In This Review

Pakistan: A Hard Country
Pakistan: A Hard Country
By Anatol Lieven
PublicAffairs, 2011, 592 pp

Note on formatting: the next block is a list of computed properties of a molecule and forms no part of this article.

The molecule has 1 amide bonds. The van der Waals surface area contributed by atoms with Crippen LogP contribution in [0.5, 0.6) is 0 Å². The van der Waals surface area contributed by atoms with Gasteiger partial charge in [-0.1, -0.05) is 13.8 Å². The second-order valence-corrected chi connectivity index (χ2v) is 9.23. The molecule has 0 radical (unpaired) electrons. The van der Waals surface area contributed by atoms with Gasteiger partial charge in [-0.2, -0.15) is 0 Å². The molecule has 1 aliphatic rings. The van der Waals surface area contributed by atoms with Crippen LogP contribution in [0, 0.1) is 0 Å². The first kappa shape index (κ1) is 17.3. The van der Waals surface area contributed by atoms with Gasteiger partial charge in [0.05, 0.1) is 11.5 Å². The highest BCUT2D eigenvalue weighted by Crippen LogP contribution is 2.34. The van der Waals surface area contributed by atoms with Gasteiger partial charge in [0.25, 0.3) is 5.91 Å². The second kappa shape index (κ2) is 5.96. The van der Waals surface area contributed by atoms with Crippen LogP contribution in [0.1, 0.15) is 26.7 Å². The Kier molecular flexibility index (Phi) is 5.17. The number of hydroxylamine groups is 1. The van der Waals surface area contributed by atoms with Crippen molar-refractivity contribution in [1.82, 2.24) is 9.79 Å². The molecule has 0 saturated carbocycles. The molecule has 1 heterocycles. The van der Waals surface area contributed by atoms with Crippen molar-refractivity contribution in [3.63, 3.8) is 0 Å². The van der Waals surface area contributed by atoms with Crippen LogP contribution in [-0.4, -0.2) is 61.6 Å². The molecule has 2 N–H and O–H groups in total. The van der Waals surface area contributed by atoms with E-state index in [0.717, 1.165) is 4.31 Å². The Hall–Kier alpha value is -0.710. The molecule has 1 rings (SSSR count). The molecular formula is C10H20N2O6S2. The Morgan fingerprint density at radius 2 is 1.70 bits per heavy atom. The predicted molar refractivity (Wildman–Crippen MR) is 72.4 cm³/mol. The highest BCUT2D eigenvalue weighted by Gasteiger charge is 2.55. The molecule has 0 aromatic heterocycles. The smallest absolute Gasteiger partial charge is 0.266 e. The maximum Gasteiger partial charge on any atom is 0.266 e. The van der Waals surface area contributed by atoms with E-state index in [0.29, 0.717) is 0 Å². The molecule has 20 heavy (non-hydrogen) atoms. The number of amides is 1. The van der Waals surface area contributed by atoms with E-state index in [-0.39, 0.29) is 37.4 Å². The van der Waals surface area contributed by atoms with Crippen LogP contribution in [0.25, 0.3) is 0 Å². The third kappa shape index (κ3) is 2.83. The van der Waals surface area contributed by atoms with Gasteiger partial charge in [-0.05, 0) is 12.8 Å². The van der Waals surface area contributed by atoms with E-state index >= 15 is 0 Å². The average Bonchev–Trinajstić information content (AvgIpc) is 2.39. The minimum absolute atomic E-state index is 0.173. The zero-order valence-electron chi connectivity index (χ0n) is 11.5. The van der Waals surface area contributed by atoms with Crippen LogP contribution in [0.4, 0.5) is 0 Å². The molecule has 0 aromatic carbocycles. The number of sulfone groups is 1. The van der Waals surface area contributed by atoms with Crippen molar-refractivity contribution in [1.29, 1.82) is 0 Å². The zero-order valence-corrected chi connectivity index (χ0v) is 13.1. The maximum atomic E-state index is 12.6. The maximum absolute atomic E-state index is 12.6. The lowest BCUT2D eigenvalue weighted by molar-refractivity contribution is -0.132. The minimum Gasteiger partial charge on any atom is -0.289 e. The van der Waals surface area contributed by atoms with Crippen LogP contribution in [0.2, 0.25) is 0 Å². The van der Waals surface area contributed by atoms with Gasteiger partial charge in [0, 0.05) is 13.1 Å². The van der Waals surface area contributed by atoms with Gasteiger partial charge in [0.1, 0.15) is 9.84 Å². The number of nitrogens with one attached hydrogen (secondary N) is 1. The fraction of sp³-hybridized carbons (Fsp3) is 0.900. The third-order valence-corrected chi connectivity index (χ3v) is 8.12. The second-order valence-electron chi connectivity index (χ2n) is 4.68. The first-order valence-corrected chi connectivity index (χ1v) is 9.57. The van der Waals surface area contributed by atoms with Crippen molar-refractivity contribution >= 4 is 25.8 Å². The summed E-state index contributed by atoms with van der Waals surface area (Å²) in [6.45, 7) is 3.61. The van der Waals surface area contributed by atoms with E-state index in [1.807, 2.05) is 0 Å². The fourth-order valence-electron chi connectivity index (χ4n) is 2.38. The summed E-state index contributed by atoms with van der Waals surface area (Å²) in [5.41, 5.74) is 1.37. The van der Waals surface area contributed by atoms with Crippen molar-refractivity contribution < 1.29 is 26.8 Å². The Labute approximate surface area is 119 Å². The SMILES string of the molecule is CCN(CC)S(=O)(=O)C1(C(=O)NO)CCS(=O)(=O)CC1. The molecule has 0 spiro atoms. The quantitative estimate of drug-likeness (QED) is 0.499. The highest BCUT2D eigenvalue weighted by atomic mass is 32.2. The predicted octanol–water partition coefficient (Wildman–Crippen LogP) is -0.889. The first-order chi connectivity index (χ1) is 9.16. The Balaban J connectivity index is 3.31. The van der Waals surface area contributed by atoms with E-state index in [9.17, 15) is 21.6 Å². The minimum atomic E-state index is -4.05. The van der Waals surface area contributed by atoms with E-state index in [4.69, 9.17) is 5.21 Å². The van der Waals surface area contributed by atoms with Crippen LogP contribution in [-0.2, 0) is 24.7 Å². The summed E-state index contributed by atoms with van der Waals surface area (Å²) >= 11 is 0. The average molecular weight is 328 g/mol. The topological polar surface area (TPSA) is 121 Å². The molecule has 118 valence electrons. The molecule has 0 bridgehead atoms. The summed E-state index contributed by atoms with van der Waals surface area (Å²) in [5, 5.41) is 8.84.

Challenging the notion that Pakistan is fragile, Lieven presents in exquisite detail how things actually work, for better or worse, in that "hard country." Pakistan's political parties, he says, are best understood in terms of their different provincial roots, and each of the four major provinces offers a different culture. Islam in Pakistan, meanwhile, is about more than the Sunni-Shiite split, involving a complexity of contending movements. Lieven devotes an entire chapter to the Pakistani military, whose roots in the British Raj (1858-1947) he delineates. All this makes for a state that offers both limited services to and limited rule over society. In many areas, tribal or feudal customs provide the substance of governance, and along the 1,600-mile Durand Line, separating Pakistan from Afghanistan, the pretense of Pakistani sovereignty veils a de facto regional autonomy. In this system, the Pakistani Taliban will be resisted only as they thrust out from beyond their thinly populated border area. The Pakistani Taliban jihad, provoked by the U.S.-led campaign in Afghanistan, will subside only after a Western withdrawal from Afghanistan. Thereafter, Lieven warns, there should be "no more wars against Muslim states under any circumstances whatsoever."